(d) Vacation home owners and their agents shall expressly provide in the rental agreements that a material breach of the express provisions required under sub-sections (a)-(c) above shall result in a termination of the rental agreement.
(e) Vacation homeowners and their agents shall take reasonable steps to ensure the tenants’ compliance with the express provisions required under subsections (a)-(c) above. As used herein, the term “reasonable steps” shall be construed to include, without limitation, the following: 1) posting a copy of the vacation home rental permit and these permit conditions in a conspicuous place within the vacation home; 2) promptly contacting tenants when notified of violations of the permit conditions and requesting the tenants to cease and desist from such violations; 3) contacting law enforcement when a reasonable person would deem the assistance of law enforcement to be necessary under conditions then prevailing on the premises; and 4) when applicable and reasonable, commencing expedited eviction procedures against the tenants as provided for in Article 4 of Chapter 42A, Vacation Rental Act, of the North Carolina General Statutes.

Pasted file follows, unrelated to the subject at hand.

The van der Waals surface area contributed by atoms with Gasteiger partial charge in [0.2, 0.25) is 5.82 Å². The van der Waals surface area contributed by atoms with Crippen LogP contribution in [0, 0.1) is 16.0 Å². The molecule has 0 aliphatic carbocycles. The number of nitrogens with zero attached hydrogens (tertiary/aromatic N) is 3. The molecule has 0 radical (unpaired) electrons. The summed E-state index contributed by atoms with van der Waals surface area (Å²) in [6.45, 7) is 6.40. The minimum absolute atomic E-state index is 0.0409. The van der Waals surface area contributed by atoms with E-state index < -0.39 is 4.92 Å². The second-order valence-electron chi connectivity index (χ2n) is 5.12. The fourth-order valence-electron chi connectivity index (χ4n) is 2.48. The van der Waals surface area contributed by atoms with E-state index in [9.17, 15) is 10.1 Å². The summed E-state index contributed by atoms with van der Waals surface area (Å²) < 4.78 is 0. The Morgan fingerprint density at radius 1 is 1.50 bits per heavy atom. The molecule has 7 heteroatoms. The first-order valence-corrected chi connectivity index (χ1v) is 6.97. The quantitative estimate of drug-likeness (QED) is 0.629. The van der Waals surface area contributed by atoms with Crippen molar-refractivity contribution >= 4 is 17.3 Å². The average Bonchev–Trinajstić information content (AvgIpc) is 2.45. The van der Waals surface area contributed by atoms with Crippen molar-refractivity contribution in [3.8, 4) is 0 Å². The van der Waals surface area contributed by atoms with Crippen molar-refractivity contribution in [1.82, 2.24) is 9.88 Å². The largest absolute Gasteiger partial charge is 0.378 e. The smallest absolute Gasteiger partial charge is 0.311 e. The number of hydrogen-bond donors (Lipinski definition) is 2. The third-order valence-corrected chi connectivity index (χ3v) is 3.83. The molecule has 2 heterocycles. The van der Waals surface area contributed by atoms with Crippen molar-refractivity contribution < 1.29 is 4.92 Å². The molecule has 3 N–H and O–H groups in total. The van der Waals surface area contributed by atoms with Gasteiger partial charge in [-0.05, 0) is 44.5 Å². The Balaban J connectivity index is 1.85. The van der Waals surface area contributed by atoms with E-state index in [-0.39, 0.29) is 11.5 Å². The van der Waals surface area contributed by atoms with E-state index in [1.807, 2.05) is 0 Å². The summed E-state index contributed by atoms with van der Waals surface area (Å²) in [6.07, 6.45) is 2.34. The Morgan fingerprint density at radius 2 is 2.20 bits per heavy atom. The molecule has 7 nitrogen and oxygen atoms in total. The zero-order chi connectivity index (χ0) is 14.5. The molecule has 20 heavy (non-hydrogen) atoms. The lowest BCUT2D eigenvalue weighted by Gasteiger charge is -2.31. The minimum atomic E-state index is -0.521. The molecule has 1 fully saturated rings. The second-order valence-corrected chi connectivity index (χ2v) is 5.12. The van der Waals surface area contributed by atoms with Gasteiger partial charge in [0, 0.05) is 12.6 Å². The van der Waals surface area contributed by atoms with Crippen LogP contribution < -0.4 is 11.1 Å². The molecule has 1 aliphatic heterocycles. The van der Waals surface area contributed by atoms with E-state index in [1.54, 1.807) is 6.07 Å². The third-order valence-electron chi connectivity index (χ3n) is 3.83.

Penalties for violation of the ordinance include fines for multiple violations up to $1,000 for the 4th violation and revocation of a permit for 12 months on the 5th violation.
Failure to pay fines would lead to collections and legal proceedings. The ordinance also provides an option to request an administrative hearing to appeal citations for violations. Visit www.townofkurebeach.org  to view a copy of the proposed ordinance.